Many contemporary writers, including ones who write white papers, blogs and op-eds, don’t follow Dickens’ example. They loop into their main theme, sometimes waiting to spring it on the hapless reader until the fourth or fifth paragraph. In an age of short attention spans, exasperated readers often give up and move on.

Journalism students are taught – or at least they used to be taught – to spit out your best fact at the front-end of your first sentence. You want to attack your reader with your best fact, for the same reason you want to make a grand entrance or a great first impression. A wishy-washy beginning to a piece meant to persuade is the equivalent of a limp handshake.

People can disagree on the “best fact.” But it’s indisputable in today’s overloaded marketplace of information and messages, the best fact is usually what attracts readers’ attention and causes them to keep reading.

Placing the best fact first isn’t as easy as it sounds. After identifying what the best fact is, you need to conceive how best to say it. A blandly worded best fact is almost as bad as a buried best fact. 

Dickens’ opening line in A Tale of Two Cities works because it is succinct, has a natural cadence and is easy to remember. These are the same qualities that produce great sound bites. The best opening lines are, in effect, written sound bites.

Here are four made-up public affairs examples to illustrate the point:

• A majority of white Millennials believe they suffer as much discrimination as minorities, according to a recent poll.

• Data shows only 2 percent of all U.S. tax dollars go to educate children in public schools, suggesting public education is no longer the national priority it once was.

• Immigrants to the United States pay more in fees and taxes than they receive in public services and health care. That’s the finding from a recent economic study examining the financial impact of immigration.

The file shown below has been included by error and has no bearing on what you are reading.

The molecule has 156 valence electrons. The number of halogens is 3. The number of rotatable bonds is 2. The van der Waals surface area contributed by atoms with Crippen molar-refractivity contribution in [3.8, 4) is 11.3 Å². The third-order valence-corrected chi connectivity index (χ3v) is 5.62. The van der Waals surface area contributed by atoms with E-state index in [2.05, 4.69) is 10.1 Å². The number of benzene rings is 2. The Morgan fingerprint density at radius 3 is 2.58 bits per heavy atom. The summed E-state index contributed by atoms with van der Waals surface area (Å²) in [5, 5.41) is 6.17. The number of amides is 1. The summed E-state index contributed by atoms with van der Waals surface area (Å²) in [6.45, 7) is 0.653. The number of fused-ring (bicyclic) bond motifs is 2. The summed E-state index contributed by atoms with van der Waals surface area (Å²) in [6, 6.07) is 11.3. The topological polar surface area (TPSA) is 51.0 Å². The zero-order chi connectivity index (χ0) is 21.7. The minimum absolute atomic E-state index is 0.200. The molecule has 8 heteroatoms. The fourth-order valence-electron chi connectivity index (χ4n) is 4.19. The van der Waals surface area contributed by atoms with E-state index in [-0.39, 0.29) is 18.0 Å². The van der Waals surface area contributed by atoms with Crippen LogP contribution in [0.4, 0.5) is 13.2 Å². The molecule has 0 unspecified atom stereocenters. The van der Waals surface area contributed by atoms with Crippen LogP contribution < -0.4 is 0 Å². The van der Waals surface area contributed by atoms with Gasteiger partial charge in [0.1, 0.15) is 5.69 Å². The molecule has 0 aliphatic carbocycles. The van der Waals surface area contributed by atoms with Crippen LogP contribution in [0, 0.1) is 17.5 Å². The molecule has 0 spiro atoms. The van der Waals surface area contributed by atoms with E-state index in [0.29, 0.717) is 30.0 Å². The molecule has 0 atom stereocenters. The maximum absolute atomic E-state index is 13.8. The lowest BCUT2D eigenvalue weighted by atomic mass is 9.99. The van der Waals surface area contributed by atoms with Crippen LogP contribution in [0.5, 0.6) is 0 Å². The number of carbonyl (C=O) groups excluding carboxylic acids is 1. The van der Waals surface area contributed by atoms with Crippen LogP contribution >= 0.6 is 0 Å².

• Rising housing prices in a community reflect demand outstripping supply and reinforce the need to increase the supply of housing units, especially ones that match the unmet market.

There are lots of excuses to avoid putting the best fact first. None of them hold much water. If your goal is readership, follow the eyeballs of readers. Give them your best and entice them to read more.

It’s worth noting that Dickens didn’t always follow the example he set in A Tale of Two Cities. Other works of his began with murkier opening lines. But one good example is all you need to remember the benefit of the best-fact-first strategy. A Tale of Two Cities actually offers two excellent examples – the opening line and the closing line. “It is a far, far better thing that I do, than I have ever done; it is a far, far better rest that I go to than I have ever known."

Write like that and you will get read.

Gary Conkling is president and co-founder of CFM Strategic Communications, and he leads the firm's PR practice, specializing in crisis communications. He is a former journalist, who later worked on Capitol Hill and represented a major Oregon company. But most importantly, he’s a die-hard Ducks fan. You can reach Gary at  garyc@cfmpdx.com and you can follow him on Twitter at @GaryConkling.

Making Yourself a Ruthless Copyeditor

Oftentimes the only thing standing between you and abject embarrassment is your copyeditor. For most people, you can say hello to your copyeditor in the mirror.

It is a luxury to have an actual copyeditor to look over your writing, correct spelling and grammar, tighten sentences and point out incomplete thoughts. But most people don't have a copy editor. They just have a laptop or smartphone — and a deadline. 

Writing, for many people, is a chore or even a burden. For others, it is a breeze, accomplished seemingly without much exertion. The tortoise and the hare writers can both suffer the same fate — missing words, tangled sentences and jumbled thinking. Here are a few tips that can help:

1. Before writing anything, know what you want to say

The best writing is writing about what you know. That includes knowing what you want to say — What's your main point? Why it is important? What do you want your reader to take away? Create an outline, record your thoughts or just scribble notes. If you have a basic idea of what you want to say, the writing part is a lot easier.

2. Write what you want to say quickly

Once you have decided what you want to say, sit down and write, as quickly as possible to complete your full thought. Now you have something to work with. It's not a polished final product, but it is a full expression of your idea.